New York worries about a resurgence of polio

AFP, published on Saturday September 03, 2022 at 08:45

Brittany Strickland was "scared to death" when she learned this summer that the United States had recorded its first case of poliomyelitis in nearly ten years, a young New Yorker struck down with paralysis.

"It's scary. We didn't think it would happen here," said the 33-year-old woman, interviewed by AFP in Pomona, a town in New York's Rockland County, 50 km north of Manhattan.

"My mother was opposed to vaccines and I realized that as a child, I had not been vaccinated against polio", confides this designer who has just received her first dose against the polio virus, which had practically disappeared .

In mid-August, New York health authorities warned that the poliomyelitis virus, a highly contagious disease transmitted through stools, secretions from the nose and throat or by drinking contaminated water, had been detected in Wastewater.

A "worrying but not surprising" discovery, according to the authorities, who believe that "the virus is probably circulating locally" and that New Yorkers who have not yet been vaccinated must do so as soon as possible.

Because in mid-July, a very first proven case of polio was recorded in Rockland County, the very first in the United States since 2013.

- 60% of children vaccinated -

For New York City, 86% of children six months to five years old have received three doses of the vaccine, which means that 14% are not fully protected.

In Rockland County, only 60% of two-year-olds are vaccinated, compared to 79% in New York state as a whole and 92% nationwide, according to health officials.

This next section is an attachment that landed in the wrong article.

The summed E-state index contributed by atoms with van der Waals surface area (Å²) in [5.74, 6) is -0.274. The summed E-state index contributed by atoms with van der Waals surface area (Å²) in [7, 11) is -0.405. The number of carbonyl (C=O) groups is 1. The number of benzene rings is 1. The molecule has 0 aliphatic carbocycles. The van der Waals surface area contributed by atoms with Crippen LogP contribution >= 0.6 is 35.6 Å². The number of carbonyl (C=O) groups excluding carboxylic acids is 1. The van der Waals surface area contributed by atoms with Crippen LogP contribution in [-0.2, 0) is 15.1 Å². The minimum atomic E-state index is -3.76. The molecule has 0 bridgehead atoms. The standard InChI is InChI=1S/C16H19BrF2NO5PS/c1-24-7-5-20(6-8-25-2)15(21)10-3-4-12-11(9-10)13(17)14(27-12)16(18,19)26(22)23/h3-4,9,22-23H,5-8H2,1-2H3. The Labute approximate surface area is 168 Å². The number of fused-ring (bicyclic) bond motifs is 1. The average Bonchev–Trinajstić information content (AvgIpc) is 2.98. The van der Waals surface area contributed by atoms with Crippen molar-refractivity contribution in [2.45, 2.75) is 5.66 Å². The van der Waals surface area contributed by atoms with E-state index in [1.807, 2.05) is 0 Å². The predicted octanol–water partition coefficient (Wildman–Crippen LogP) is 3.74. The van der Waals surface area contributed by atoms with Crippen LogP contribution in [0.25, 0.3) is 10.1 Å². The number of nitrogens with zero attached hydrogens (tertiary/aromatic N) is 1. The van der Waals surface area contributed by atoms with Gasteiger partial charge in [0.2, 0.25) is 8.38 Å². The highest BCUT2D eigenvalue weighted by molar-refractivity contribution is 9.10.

"Concerned", the Federal Centers for Disease Prevention and Control (CDC) dispatched experts to New York State this summer to better screen and vaccinate. Because the disease can have "devastating and irreversible consequences".

Polio, which mainly strikes the very young and causes paralysis, has practically been eradicated in the world, with the exception of poor countries such as Pakistan and Afghanistan.

In the United States, whose President Franklin Roosevelt contracted the disease in 1921 at the age of 39, the number of contaminations declined at the end of the 1950s (15,000 cases of paralysis per year at the time), thanks to a first vaccine. .

- Last natural polio in 1979 -

The last natural infection in the country dates from 1979.

But the health authorities know that, in rare cases (2% to 4% out of a million vaccinated children), unvaccinated people could have been contaminated by others who had received oral poliomyelitis vaccine.

This vaccine administered by ampoule has been banned in the United States since 2000.

But the World Health Organization revealed in June that a poliovirus variant derived from oral vaccines had been detected in sewage in London.

The analysis of the Rockland case also suggests that the infection of the young New Yorker would come from a person who had been vaccinated orally.

This oral vaccine replicates in the gut and can be transmitted through sewage containing fecal matter.

Less virulent than the natural virus, this variant can however cause serious symptoms, such as paralysis of the limbs of unvaccinated patients.

And since the Rockland patient has not traveled internationally, New York State officials believe the disease was transmitted locally in the county.

- Orthodox Jews -

In this quiet, green and wooded residential suburb, resides a large Orthodox Jewish community. And according to local publications, Rockland's patient is an Orthodox Jewish American in his twenties.

As health communicator Shoshana Bernstein acknowledges, her community is traditionally vaccine-averse, but like “any isolated, closed-in group.”

Ms. Bernstein, however, conveys the message, like a dozen rabbis last week in a letter to the Jews of Rockland: you have to get vaccinated.

It also relies on "the oldest Jews" who remember the polio of the 1950s and can convince the youngest recalcitrants.

More pessimistic, virologist John Dennehy, from New York University, fears that Rockland's case is "the tip of the iceberg" when he believed the "virus was on the way to extinction".